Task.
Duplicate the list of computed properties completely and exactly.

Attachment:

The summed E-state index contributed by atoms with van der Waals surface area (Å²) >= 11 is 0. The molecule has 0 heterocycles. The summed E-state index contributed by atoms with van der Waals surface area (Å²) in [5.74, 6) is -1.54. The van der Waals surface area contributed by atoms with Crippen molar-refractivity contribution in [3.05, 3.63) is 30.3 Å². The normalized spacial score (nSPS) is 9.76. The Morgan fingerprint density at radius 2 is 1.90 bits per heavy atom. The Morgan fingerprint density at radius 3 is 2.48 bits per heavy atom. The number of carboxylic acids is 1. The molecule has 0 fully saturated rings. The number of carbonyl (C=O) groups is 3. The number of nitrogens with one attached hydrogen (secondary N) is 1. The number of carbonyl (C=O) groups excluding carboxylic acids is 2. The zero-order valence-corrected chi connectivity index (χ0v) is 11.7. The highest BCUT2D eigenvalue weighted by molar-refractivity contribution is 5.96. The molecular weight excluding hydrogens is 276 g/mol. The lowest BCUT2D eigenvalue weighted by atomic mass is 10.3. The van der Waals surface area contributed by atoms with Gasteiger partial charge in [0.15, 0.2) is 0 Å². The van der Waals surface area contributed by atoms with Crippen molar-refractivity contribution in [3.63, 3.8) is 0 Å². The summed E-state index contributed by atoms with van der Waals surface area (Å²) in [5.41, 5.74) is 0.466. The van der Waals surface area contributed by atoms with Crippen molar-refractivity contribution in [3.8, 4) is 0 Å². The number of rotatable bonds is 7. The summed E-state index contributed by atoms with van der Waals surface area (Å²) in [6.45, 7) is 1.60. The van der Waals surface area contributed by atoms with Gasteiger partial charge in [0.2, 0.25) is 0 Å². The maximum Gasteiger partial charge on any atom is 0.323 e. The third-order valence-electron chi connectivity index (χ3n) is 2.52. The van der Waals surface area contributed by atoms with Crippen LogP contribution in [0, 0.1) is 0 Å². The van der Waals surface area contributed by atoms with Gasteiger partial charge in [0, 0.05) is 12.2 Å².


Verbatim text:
The summed E-state index contributed by atoms with van der Waals surface area (Å²) >= 11 is 0. The molecule has 0 heterocycles. The summed E-state index contributed by atoms with van der Waals surface area (Å²) in [5.74, 6) is -1.54. The van der Waals surface area contributed by atoms with Crippen molar-refractivity contribution in [3.05, 3.63) is 30.3 Å². The normalized spacial score (nSPS) is 9.76. The Morgan fingerprint density at radius 2 is 1.90 bits per heavy atom. The Morgan fingerprint density at radius 3 is 2.48 bits per heavy atom. The number of carboxylic acids is 1. The molecule has 0 fully saturated rings. The number of carbonyl (C=O) groups is 3. The number of nitrogens with one attached hydrogen (secondary N) is 1. The number of carbonyl (C=O) groups excluding carboxylic acids is 2. The zero-order valence-corrected chi connectivity index (χ0v) is 11.7. The highest BCUT2D eigenvalue weighted by molar-refractivity contribution is 5.96. The molecular weight excluding hydrogens is 276 g/mol. The lowest BCUT2D eigenvalue weighted by atomic mass is 10.3. The van der Waals surface area contributed by atoms with Gasteiger partial charge in [0.15, 0.2) is 0 Å². The van der Waals surface area contributed by atoms with Crippen molar-refractivity contribution in [3.63, 3.8) is 0 Å². The summed E-state index contributed by atoms with van der Waals surface area (Å²) in [5.41, 5.74) is 0.466. The van der Waals surface area contributed by atoms with Crippen molar-refractivity contribution in [3.8, 4) is 0 Å². The number of rotatable bonds is 7. The summed E-state index contributed by atoms with van der Waals surface area (Å²) in [6.45, 7) is 1.60. The van der Waals surface area contributed by atoms with Gasteiger partial charge in [0.2, 0.25) is 0 Å². The maximum Gasteiger partial charge on any atom is 0.323 e. The third-order valence-electron chi connectivity index (χ3n) is 2.52. The van der Waals surface area contributed by atoms with Crippen LogP contribution in [0, 0.1) is 0 Å². The van der Waals surface area contributed by atoms with Gasteiger partial charge in [0, 0.05) is 12.2 Å².